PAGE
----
WHAT WE DO
- »Making a Difference
- Rural Development
- Educating Future Leaders
- »Recent CATIE projects
Educating Future Leaders of Latin America & the Caribbean
The graduate program encompasses a two-year master's program and a three-year doctoral program. At the Ph.D. level, students have an opportunity to participate in a joint degree program with the University of Idaho in the United States or the University of Wales in Great Britain. They may also take courses through U.S. universities including Purdue, Yale, Cornell, Minnesota, Georgia, and at a number of well-known European universities.
More than half of CATIE students traditionally come from families with extremely limited financial resources. CATIE gives special consideration to qualified men and women from low-income rural families and indigenous groups. They are exceptional young men and women who have demonstrated their commitment, resourcefulness, and capability. These students continued beyond primary school and high school, while many of their classmates — especially in rural areas — dropped out. They went even further, obtaining college degrees against considerable odds.
Through CATIE educational programs, students form lasting relationships with fellow students from more than 20 countries, combining class work and field research that prepares them for solving real problems in a rapidly changing, global landscape. The students work alongside outstanding professors from prestigious universities in 17 countries.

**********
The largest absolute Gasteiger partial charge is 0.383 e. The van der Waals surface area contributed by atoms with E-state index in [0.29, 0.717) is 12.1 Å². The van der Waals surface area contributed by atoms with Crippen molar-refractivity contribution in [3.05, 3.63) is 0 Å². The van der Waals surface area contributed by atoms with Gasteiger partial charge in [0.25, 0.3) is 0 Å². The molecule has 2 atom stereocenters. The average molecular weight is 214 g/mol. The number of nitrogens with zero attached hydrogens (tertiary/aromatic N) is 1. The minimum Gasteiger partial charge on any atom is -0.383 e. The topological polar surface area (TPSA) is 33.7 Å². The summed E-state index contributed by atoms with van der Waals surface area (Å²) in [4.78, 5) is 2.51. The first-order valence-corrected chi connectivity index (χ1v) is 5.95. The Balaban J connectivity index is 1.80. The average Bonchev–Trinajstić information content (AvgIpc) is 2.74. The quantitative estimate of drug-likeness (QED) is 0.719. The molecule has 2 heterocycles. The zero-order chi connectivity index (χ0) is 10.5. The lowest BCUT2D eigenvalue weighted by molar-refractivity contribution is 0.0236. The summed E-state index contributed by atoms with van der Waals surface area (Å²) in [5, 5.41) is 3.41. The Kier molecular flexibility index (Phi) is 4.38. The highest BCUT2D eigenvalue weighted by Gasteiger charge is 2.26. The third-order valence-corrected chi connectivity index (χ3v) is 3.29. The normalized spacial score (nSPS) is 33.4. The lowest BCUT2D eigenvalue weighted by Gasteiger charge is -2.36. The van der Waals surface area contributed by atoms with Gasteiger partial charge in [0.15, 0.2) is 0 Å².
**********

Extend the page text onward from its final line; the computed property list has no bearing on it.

A new joint Master's in International Agribusiness Management with INCAE Business School demonstrates CATIE's commitment to competitive rural businesses that support sustainable development and contribute to rural incomes. It brings the number of master's programs offered at CATIE to six, with three additional doctoral programs.
For most students, financial assistance [link to Giving Opportunities] is essential. At the master's level, CATIE has a scholarship loan program, offering some scholarships and helping potential students apply for outside funding. However, this funding is insufficient — in 2005, nearly 80 students who met all academic admission requirements could not enroll because of a lack of financial support.
"After I graduate, I want to help better conditions for indigenous women in Guatemala and their children. I have seen their needs–they are abandoned, neglected. The indigenous woman is very tied to the land, to agriculture. I think that is an area where I can help."
Delia Núñez of Guatemala, a master's student in Environmental Socioeconomics and a single parent responsible for supporting two children and her mother while studying full time.